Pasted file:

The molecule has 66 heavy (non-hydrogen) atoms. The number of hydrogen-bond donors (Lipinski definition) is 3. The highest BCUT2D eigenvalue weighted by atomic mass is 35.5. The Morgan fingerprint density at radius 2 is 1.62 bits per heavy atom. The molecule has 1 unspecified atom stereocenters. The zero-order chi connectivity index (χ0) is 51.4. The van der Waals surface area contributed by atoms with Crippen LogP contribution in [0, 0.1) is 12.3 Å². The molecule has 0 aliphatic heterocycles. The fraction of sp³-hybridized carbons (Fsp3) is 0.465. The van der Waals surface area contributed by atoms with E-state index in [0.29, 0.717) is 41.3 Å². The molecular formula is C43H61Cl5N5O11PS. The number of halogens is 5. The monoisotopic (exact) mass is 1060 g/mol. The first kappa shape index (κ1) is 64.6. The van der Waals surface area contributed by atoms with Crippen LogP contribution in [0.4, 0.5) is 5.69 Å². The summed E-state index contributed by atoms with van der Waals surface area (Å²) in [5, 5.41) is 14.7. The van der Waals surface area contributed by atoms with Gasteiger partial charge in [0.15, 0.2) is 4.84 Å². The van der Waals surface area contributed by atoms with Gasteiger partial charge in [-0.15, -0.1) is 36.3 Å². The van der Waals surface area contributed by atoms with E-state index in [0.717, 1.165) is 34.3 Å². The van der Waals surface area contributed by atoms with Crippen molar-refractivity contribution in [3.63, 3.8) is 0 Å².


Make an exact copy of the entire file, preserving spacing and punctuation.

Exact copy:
The molecule has 66 heavy (non-hydrogen) atoms. The number of hydrogen-bond donors (Lipinski definition) is 3. The highest BCUT2D eigenvalue weighted by atomic mass is 35.5. The Morgan fingerprint density at radius 2 is 1.62 bits per heavy atom. The molecule has 1 unspecified atom stereocenters. The zero-order chi connectivity index (χ0) is 51.4. The van der Waals surface area contributed by atoms with Crippen LogP contribution in [0, 0.1) is 12.3 Å². The molecule has 0 aliphatic heterocycles. The fraction of sp³-hybridized carbons (Fsp3) is 0.465. The van der Waals surface area contributed by atoms with E-state index in [0.29, 0.717) is 41.3 Å². The molecular formula is C43H61Cl5N5O11PS. The number of halogens is 5. The monoisotopic (exact) mass is 1060 g/mol. The first kappa shape index (κ1) is 64.6. The van der Waals surface area contributed by atoms with Crippen LogP contribution in [0.4, 0.5) is 5.69 Å². The summed E-state index contributed by atoms with van der Waals surface area (Å²) in [5, 5.41) is 14.7. The van der Waals surface area contributed by atoms with Gasteiger partial charge in [0.15, 0.2) is 4.84 Å². The van der Waals surface area contributed by atoms with Gasteiger partial charge in [-0.15, -0.1) is 36.3 Å². The van der Waals surface area contributed by atoms with E-state index in [0.717, 1.165) is 34.3 Å². The van der Waals surface area contributed by atoms with Crippen molar-refractivity contribution in [3.63, 3.8) is 0 Å².